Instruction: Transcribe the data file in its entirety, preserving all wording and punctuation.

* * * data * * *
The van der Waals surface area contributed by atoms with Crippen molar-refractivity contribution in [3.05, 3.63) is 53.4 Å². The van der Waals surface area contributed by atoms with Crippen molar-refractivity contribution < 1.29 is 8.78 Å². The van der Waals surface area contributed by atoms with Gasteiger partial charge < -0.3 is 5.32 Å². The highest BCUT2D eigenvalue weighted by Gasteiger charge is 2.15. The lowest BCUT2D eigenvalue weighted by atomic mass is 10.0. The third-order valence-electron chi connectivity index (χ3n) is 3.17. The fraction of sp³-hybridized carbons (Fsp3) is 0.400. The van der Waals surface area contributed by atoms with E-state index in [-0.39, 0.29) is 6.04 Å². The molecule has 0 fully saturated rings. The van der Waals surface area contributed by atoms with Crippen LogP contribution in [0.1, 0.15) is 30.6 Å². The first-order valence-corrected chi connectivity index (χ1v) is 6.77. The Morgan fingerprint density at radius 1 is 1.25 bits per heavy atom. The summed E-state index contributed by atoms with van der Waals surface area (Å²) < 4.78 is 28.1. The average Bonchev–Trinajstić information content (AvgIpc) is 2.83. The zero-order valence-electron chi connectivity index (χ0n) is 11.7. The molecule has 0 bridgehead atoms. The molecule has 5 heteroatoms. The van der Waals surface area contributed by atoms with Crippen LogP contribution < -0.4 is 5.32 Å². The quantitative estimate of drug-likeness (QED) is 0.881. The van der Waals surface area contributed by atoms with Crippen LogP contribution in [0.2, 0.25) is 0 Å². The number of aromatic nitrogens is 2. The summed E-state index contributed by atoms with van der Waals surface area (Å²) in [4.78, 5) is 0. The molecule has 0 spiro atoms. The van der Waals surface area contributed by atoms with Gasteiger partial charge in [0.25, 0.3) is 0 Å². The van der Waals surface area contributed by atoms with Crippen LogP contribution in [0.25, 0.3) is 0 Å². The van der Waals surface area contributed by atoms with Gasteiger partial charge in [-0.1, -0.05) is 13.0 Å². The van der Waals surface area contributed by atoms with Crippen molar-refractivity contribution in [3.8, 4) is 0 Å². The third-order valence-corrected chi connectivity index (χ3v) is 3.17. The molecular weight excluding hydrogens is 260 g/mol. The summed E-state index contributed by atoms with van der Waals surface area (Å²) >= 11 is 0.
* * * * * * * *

The van der Waals surface area contributed by atoms with Crippen molar-refractivity contribution in [3.05, 3.63) is 53.4 Å². The van der Waals surface area contributed by atoms with Crippen molar-refractivity contribution < 1.29 is 8.78 Å². The van der Waals surface area contributed by atoms with Gasteiger partial charge < -0.3 is 5.32 Å². The highest BCUT2D eigenvalue weighted by Gasteiger charge is 2.15. The lowest BCUT2D eigenvalue weighted by atomic mass is 10.0. The third-order valence-electron chi connectivity index (χ3n) is 3.17. The fraction of sp³-hybridized carbons (Fsp3) is 0.400. The van der Waals surface area contributed by atoms with E-state index in [-0.39, 0.29) is 6.04 Å². The molecule has 0 fully saturated rings. The van der Waals surface area contributed by atoms with Crippen LogP contribution in [0.1, 0.15) is 30.6 Å². The first-order valence-corrected chi connectivity index (χ1v) is 6.77. The Morgan fingerprint density at radius 1 is 1.25 bits per heavy atom. The summed E-state index contributed by atoms with van der Waals surface area (Å²) < 4.78 is 28.1. The average Bonchev–Trinajstić information content (AvgIpc) is 2.83. The zero-order valence-electron chi connectivity index (χ0n) is 11.7. The molecule has 0 bridgehead atoms. The molecule has 5 heteroatoms. The van der Waals surface area contributed by atoms with Crippen LogP contribution < -0.4 is 5.32 Å². The quantitative estimate of drug-likeness (QED) is 0.881. The van der Waals surface area contributed by atoms with Crippen LogP contribution in [0.2, 0.25) is 0 Å². The number of aromatic nitrogens is 2. The summed E-state index contributed by atoms with van der Waals surface area (Å²) in [4.78, 5) is 0. The molecule has 0 spiro atoms. The van der Waals surface area contributed by atoms with Gasteiger partial charge in [0.25, 0.3) is 0 Å². The van der Waals surface area contributed by atoms with Crippen LogP contribution in [0.25, 0.3) is 0 Å². The van der Waals surface area contributed by atoms with Gasteiger partial charge in [-0.1, -0.05) is 13.0 Å². The van der Waals surface area contributed by atoms with Crippen molar-refractivity contribution in [3.8, 4) is 0 Å². The third-order valence-corrected chi connectivity index (χ3v) is 3.17. The molecular weight excluding hydrogens is 260 g/mol. The summed E-state index contributed by atoms with van der Waals surface area (Å²) >= 11 is 0.